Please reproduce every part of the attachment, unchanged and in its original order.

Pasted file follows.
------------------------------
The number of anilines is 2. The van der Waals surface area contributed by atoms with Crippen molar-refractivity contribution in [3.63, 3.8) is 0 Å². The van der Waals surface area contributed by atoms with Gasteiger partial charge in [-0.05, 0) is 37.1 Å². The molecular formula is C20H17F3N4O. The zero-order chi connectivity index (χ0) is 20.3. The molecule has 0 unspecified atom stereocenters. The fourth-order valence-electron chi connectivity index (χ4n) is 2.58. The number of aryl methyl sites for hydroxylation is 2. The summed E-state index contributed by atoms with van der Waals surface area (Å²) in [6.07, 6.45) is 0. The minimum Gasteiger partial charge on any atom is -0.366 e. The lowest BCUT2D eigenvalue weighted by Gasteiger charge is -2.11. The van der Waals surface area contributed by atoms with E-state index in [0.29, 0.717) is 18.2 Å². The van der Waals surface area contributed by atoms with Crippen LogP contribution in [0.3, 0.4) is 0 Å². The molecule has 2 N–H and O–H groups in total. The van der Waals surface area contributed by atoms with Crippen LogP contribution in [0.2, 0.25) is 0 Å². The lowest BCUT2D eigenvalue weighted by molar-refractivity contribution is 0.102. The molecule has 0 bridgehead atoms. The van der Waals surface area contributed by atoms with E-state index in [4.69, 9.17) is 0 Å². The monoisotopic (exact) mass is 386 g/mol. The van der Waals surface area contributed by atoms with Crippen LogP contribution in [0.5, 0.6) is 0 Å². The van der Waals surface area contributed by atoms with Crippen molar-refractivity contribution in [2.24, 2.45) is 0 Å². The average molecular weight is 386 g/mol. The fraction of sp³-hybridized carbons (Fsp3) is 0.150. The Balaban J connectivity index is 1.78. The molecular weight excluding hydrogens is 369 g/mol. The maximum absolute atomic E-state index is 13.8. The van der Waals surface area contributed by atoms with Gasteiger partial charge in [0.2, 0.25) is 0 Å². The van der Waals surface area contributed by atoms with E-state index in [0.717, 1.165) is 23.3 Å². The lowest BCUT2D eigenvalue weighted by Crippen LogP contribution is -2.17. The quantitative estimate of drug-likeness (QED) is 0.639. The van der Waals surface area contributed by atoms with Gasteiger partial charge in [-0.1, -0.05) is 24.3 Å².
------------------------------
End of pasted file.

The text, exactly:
The number of anilines is 2. The van der Waals surface area contributed by atoms with Crippen molar-refractivity contribution in [3.63, 3.8) is 0 Å². The van der Waals surface area contributed by atoms with Gasteiger partial charge in [-0.05, 0) is 37.1 Å². The molecular formula is C20H17F3N4O. The zero-order chi connectivity index (χ0) is 20.3. The molecule has 0 unspecified atom stereocenters. The fourth-order valence-electron chi connectivity index (χ4n) is 2.58. The number of aryl methyl sites for hydroxylation is 2. The summed E-state index contributed by atoms with van der Waals surface area (Å²) in [6.07, 6.45) is 0. The minimum Gasteiger partial charge on any atom is -0.366 e. The lowest BCUT2D eigenvalue weighted by Gasteiger charge is -2.11. The van der Waals surface area contributed by atoms with E-state index in [0.29, 0.717) is 18.2 Å². The van der Waals surface area contributed by atoms with Crippen LogP contribution in [0.3, 0.4) is 0 Å². The molecule has 2 N–H and O–H groups in total. The van der Waals surface area contributed by atoms with Crippen LogP contribution in [0.2, 0.25) is 0 Å². The lowest BCUT2D eigenvalue weighted by molar-refractivity contribution is 0.102. The molecule has 0 bridgehead atoms. The van der Waals surface area contributed by atoms with E-state index in [4.69, 9.17) is 0 Å². The monoisotopic (exact) mass is 386 g/mol. The van der Waals surface area contributed by atoms with Crippen LogP contribution in [0.5, 0.6) is 0 Å². The van der Waals surface area contributed by atoms with Crippen molar-refractivity contribution in [2.24, 2.45) is 0 Å². The average molecular weight is 386 g/mol. The fraction of sp³-hybridized carbons (Fsp3) is 0.150. The Balaban J connectivity index is 1.78. The molecular weight excluding hydrogens is 369 g/mol. The maximum absolute atomic E-state index is 13.8. The van der Waals surface area contributed by atoms with Gasteiger partial charge in [0.2, 0.25) is 0 Å². The van der Waals surface area contributed by atoms with E-state index in [0.717, 1.165) is 23.3 Å². The lowest BCUT2D eigenvalue weighted by Crippen LogP contribution is -2.17. The quantitative estimate of drug-likeness (QED) is 0.639. The van der Waals surface area contributed by atoms with Gasteiger partial charge in [-0.1, -0.05) is 24.3 Å².